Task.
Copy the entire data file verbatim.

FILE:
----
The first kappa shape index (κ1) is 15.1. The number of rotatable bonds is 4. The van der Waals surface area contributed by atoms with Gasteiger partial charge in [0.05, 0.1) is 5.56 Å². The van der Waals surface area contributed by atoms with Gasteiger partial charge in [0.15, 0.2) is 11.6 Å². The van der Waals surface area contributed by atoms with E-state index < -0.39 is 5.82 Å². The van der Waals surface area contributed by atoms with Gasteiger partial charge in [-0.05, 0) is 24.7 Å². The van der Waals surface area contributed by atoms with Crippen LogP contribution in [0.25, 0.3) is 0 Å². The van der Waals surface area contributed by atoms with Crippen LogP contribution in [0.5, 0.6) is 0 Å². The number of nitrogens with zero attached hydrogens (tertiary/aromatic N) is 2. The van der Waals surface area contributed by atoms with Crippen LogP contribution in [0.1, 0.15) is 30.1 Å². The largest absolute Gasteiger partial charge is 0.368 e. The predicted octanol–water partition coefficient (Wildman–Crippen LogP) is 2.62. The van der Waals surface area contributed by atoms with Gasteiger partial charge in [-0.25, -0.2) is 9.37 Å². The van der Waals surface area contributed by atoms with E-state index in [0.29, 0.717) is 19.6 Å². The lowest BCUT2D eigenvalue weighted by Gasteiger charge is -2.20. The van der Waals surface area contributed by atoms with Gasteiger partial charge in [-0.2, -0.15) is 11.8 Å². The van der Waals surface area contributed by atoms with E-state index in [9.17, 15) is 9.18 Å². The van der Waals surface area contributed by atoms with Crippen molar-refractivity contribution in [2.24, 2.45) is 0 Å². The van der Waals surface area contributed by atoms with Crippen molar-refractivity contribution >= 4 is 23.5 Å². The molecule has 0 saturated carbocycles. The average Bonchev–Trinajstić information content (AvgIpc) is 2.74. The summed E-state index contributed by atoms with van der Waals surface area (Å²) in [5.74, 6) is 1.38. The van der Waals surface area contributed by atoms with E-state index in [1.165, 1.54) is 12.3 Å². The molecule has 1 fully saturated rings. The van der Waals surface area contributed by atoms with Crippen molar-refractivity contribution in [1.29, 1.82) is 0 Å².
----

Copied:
The first kappa shape index (κ1) is 15.1. The number of rotatable bonds is 4. The van der Waals surface area contributed by atoms with Gasteiger partial charge in [0.05, 0.1) is 5.56 Å². The van der Waals surface area contributed by atoms with Gasteiger partial charge in [0.15, 0.2) is 11.6 Å². The van der Waals surface area contributed by atoms with E-state index < -0.39 is 5.82 Å². The van der Waals surface area contributed by atoms with Gasteiger partial charge in [-0.05, 0) is 24.7 Å². The van der Waals surface area contributed by atoms with Crippen LogP contribution in [0.25, 0.3) is 0 Å². The van der Waals surface area contributed by atoms with Crippen LogP contribution in [0.5, 0.6) is 0 Å². The number of nitrogens with zero attached hydrogens (tertiary/aromatic N) is 2. The van der Waals surface area contributed by atoms with Crippen LogP contribution in [0.1, 0.15) is 30.1 Å². The largest absolute Gasteiger partial charge is 0.368 e. The predicted octanol–water partition coefficient (Wildman–Crippen LogP) is 2.62. The van der Waals surface area contributed by atoms with Gasteiger partial charge in [-0.25, -0.2) is 9.37 Å². The van der Waals surface area contributed by atoms with E-state index in [0.29, 0.717) is 19.6 Å². The lowest BCUT2D eigenvalue weighted by Gasteiger charge is -2.20. The van der Waals surface area contributed by atoms with Gasteiger partial charge in [-0.2, -0.15) is 11.8 Å². The van der Waals surface area contributed by atoms with E-state index in [9.17, 15) is 9.18 Å². The van der Waals surface area contributed by atoms with Crippen molar-refractivity contribution in [2.24, 2.45) is 0 Å². The van der Waals surface area contributed by atoms with Crippen molar-refractivity contribution >= 4 is 23.5 Å². The molecule has 0 saturated carbocycles. The average Bonchev–Trinajstić information content (AvgIpc) is 2.74. The summed E-state index contributed by atoms with van der Waals surface area (Å²) in [5.74, 6) is 1.38. The van der Waals surface area contributed by atoms with E-state index in [1.165, 1.54) is 12.3 Å². The molecule has 1 fully saturated rings. The van der Waals surface area contributed by atoms with Crippen molar-refractivity contribution in [1.29, 1.82) is 0 Å².